New Hampshire law is virtually identical to federal overtime law. New Hampshire requires that anyone who works in excess of 40 hours per week be paid one and one-half their normal rate. Employees who are exempt from the overtime requirements under federal law are also exempt under state law. In addition, any employee working for an amusement, seasonal, or recreational establishment that does not operate for more than seven months per year or earns the vast majority of its revenue in only six months of the year is also exempt from the state's overtime requirement.
New Hampshire's minimum wage is $7.25 per hour, which is the same as the federal minimum wage.
Employers are not required to pay minimum wage to anyone with less than six months experience at a particular job. However, the employer must pay that person at least 75% of the minimum wage ($5.43 per hour) and may only pay less than the minimum wage if (s)he has filed an application with the state labor commissioner within 10 days of hiring the employee.
Employers may pay employees under the age of 16 less than the minimum wage, as long as they are paid at least 75% of the applicable minimum wage, or $5.43 per hour. Employers must keep evidence that such a person is working for her/him on file.
Employers are allowed to pay less than minimum wage to tipped employees who work in hotels, motels, inns, or cabins and who customarily receive more than $20 a month in tips from customers. However, the employer must pay those employees at least $3.26 per hour (45% of the minimum wage).
Employers in hotels, motels, cabins, tourist homes, and restaurant industries are allowed to deduct the cost of meals and lodging from the minimum wage. The following are the maximum deductions allowed:
New Hampshire's minimum wage law also does not apply to the following individuals:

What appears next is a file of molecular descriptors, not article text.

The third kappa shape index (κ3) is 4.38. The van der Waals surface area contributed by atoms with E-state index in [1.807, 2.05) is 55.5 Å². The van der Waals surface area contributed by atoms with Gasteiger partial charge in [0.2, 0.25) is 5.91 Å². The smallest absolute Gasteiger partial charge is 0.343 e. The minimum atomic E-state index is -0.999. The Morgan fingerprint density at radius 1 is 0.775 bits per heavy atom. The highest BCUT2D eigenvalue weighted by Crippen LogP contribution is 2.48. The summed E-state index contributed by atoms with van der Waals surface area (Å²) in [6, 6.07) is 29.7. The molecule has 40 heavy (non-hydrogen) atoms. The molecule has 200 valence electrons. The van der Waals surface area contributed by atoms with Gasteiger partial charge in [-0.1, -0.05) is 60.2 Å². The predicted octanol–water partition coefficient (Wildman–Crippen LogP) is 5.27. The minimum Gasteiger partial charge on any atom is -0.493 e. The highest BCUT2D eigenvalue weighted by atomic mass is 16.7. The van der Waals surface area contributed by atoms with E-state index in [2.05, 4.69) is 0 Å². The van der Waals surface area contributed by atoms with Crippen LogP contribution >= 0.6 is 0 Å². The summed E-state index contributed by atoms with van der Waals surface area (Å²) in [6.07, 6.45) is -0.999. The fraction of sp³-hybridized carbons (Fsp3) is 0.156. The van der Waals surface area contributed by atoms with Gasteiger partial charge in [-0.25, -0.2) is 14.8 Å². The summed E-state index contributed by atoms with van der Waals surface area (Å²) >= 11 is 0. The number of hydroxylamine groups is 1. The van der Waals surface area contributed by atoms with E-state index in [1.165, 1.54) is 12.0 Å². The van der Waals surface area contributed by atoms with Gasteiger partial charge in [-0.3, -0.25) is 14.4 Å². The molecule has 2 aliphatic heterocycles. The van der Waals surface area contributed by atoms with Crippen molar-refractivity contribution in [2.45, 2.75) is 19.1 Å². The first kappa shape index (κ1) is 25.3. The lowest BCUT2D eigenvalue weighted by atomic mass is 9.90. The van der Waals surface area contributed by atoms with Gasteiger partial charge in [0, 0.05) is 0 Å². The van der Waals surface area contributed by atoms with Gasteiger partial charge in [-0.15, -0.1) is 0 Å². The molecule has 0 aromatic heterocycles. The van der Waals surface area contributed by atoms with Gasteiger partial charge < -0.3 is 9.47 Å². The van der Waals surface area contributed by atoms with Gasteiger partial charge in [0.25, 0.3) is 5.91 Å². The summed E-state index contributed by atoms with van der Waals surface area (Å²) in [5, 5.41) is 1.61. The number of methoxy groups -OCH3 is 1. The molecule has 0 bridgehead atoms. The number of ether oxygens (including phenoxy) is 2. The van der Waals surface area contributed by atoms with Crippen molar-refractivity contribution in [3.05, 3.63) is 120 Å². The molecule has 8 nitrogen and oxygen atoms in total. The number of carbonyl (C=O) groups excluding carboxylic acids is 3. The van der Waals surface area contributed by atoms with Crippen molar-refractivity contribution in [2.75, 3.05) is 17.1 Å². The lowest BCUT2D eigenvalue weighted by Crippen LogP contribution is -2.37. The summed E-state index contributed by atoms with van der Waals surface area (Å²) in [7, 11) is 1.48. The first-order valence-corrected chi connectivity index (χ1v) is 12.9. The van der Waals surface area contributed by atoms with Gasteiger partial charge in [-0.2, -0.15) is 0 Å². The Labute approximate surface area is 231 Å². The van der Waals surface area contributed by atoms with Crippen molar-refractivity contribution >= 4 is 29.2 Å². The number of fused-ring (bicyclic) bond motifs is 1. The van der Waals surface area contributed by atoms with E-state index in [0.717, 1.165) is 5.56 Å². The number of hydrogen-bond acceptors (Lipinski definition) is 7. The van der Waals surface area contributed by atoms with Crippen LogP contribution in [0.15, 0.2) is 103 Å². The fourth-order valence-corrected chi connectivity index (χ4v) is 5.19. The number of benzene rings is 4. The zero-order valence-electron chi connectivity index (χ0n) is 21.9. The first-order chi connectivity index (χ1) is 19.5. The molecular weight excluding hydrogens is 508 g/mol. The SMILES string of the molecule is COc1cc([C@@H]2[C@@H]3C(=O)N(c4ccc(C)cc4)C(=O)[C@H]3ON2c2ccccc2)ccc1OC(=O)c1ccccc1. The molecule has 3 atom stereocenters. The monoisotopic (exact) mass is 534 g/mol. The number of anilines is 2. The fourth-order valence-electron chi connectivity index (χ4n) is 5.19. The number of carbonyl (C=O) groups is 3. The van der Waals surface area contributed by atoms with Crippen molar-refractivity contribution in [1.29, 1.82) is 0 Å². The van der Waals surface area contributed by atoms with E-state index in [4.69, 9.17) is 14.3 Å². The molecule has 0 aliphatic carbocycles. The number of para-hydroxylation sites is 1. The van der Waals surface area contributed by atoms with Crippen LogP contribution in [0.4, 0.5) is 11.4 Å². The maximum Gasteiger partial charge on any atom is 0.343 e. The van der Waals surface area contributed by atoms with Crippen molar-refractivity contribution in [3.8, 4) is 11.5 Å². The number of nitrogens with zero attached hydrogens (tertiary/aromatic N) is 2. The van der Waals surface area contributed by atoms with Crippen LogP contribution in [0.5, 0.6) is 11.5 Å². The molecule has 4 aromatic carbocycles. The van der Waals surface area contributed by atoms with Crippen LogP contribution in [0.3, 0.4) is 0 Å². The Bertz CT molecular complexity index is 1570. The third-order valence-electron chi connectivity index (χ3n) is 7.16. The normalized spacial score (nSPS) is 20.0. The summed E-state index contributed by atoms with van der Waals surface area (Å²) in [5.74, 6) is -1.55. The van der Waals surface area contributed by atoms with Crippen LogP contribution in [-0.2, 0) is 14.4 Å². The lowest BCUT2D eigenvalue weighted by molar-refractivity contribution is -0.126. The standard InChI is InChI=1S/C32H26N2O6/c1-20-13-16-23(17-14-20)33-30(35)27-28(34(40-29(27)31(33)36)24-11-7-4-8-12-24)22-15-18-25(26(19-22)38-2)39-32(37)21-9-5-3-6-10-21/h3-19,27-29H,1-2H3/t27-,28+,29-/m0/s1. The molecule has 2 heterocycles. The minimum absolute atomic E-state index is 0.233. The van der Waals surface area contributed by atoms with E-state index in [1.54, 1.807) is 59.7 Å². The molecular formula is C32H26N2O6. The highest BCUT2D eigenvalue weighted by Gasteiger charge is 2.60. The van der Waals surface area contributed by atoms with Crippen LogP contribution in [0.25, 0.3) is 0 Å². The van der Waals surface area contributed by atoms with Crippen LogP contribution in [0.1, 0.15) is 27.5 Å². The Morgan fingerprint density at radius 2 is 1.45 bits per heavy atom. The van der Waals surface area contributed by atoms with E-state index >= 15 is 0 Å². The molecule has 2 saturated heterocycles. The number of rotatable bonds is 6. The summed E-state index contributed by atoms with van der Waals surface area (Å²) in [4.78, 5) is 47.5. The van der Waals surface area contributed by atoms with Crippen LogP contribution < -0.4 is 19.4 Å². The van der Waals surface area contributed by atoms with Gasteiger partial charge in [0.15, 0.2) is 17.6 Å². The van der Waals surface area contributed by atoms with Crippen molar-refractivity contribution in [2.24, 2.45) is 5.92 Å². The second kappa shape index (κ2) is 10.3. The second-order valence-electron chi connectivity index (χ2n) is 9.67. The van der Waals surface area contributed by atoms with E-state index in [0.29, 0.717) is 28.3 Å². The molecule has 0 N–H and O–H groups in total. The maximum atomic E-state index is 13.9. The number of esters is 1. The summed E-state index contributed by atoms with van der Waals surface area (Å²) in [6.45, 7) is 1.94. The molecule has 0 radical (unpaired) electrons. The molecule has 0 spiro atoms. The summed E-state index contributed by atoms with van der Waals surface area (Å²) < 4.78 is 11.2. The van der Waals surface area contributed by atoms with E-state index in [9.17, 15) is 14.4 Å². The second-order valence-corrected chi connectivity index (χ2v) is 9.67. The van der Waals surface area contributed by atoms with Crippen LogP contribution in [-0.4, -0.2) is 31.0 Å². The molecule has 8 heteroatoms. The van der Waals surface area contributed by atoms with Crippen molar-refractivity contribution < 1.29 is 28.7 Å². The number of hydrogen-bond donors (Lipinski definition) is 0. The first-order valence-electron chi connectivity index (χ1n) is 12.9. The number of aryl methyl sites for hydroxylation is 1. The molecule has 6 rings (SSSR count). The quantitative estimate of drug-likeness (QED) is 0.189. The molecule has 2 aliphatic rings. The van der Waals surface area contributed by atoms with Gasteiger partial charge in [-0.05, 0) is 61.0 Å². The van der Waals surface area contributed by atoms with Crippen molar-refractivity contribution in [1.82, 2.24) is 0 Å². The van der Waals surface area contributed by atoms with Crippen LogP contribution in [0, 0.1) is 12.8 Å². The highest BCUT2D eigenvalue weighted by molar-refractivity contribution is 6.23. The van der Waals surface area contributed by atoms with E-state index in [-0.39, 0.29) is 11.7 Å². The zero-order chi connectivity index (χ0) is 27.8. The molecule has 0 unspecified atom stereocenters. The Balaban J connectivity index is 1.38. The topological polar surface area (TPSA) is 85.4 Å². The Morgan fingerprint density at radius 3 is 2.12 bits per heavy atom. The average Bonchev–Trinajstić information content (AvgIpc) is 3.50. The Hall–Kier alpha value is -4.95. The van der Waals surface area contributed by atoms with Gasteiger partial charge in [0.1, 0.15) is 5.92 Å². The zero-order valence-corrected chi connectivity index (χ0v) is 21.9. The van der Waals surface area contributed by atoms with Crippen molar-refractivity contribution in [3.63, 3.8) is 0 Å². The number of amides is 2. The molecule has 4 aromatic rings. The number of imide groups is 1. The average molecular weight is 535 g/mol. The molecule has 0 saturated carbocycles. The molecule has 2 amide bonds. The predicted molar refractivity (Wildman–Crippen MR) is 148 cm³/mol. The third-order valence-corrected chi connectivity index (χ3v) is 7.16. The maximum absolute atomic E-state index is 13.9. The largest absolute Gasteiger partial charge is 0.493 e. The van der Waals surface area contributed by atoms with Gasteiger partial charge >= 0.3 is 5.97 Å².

Those employees with asterisks (*) are also exempt under federal law. Persons exempt under federal law who are not included in the list above are covered by New Hampshire's minimum wage law.
No cities or counties in New Hampshire currently have a minimum wage different from the state minimum of $7.25 per hour.
An employer cannot require an employee to work more than five consecutive hours without providing her/him with a 30-minute lunch break.
An employer can only make deductions from an employee's salary (other than those required by law) if the employee has given her/his permission, and if it is for the employee's benefit (e.g. union dues, medical care). Other deductions, for example for losses the employee has allegedly caused, are illegal.
If your employer has violated the state's wage-and-hour provisions, you may file a claim with the New Hampshire Department of Labor by filling out a wage claim form. Then, either fax the form to (603) 271-2668 or mail the form to:
Wage and Hour Administrator
New Hampshire Department of Labor
PO Box 2076
Concord, NH 03302-2076
Alternatively, you can call or email the Inspection Division of Labor and have them mail you the form. Their contact information is:
Phone: (603) 271-3176
The Department of Labor can hold a hearing and decide to award you the wages you are owed, additional damages, and attorneys' fees and costs. Your employer may appeal that decision if (s)he wishes.
Do not delay in contacting the New Hampshire Department of Labor, either by filling out a wage claim form or contacting them for more information. There are strict time limits in which charges of wage-and-hour violations must be filed. In order for the Department of Labor to act on your behalf, you must file your wage claim within three years. However, as you might have other legal claims with shorter deadlines, do not wait to file your claim until your time limit is close to expiring. It may be helpful to consult with an attorney prior to filing your claim, but it is not necessary to have an attorney to file your claim with the New Hampshire Department of Labor.
If you wish, it is possible, instead of filing a wage claim with the state Department of Labor, to sue for wages that your employer owes you. You can sue in any court of competent jurisdiction in the state (state court is the most obvious place if this is your only claim). As with the Department of Labor, the court can grant you the wages you are owed, additional damages, costs, and attorneys' fees. The statute of limitations appears to be three years for such a claim. While it is recommended that you find a lawyer before proceeding in state court, you can learn how to represent yourself as well.
State Labor Agency
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